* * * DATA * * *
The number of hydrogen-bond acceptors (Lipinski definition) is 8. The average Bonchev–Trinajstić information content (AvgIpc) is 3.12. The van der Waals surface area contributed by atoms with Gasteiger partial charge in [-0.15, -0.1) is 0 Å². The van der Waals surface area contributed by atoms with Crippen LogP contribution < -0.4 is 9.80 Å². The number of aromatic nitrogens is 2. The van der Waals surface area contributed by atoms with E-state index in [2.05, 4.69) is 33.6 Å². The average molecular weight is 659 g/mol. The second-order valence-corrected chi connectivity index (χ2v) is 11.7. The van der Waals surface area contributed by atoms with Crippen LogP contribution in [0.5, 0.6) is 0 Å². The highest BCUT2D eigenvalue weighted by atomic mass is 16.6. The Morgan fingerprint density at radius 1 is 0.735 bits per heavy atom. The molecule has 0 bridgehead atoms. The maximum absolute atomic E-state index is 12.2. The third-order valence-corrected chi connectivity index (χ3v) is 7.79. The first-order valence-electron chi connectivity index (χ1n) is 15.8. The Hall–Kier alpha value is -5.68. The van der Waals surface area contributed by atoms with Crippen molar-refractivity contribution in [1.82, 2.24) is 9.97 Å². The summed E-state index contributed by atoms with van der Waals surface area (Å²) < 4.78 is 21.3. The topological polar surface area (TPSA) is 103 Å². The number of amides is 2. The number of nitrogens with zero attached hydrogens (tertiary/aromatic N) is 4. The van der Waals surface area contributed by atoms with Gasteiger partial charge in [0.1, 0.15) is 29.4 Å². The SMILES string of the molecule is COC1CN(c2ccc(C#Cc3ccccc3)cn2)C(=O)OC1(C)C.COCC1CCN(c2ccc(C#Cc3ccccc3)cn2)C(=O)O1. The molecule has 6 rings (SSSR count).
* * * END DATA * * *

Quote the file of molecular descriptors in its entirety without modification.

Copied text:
The number of hydrogen-bond acceptors (Lipinski definition) is 8. The average Bonchev–Trinajstić information content (AvgIpc) is 3.12. The van der Waals surface area contributed by atoms with Gasteiger partial charge in [-0.15, -0.1) is 0 Å². The van der Waals surface area contributed by atoms with Crippen LogP contribution < -0.4 is 9.80 Å². The number of aromatic nitrogens is 2. The van der Waals surface area contributed by atoms with E-state index in [2.05, 4.69) is 33.6 Å². The average molecular weight is 659 g/mol. The second-order valence-corrected chi connectivity index (χ2v) is 11.7. The van der Waals surface area contributed by atoms with Crippen LogP contribution in [0.5, 0.6) is 0 Å². The highest BCUT2D eigenvalue weighted by atomic mass is 16.6. The Morgan fingerprint density at radius 1 is 0.735 bits per heavy atom. The molecule has 0 bridgehead atoms. The maximum absolute atomic E-state index is 12.2. The third-order valence-corrected chi connectivity index (χ3v) is 7.79. The first-order valence-electron chi connectivity index (χ1n) is 15.8. The Hall–Kier alpha value is -5.68. The van der Waals surface area contributed by atoms with Crippen molar-refractivity contribution in [1.82, 2.24) is 9.97 Å². The summed E-state index contributed by atoms with van der Waals surface area (Å²) < 4.78 is 21.3. The topological polar surface area (TPSA) is 103 Å². The number of amides is 2. The number of nitrogens with zero attached hydrogens (tertiary/aromatic N) is 4. The van der Waals surface area contributed by atoms with Gasteiger partial charge in [0.1, 0.15) is 29.4 Å². The SMILES string of the molecule is COC1CN(c2ccc(C#Cc3ccccc3)cn2)C(=O)OC1(C)C.COCC1CCN(c2ccc(C#Cc3ccccc3)cn2)C(=O)O1. The molecule has 6 rings (SSSR count).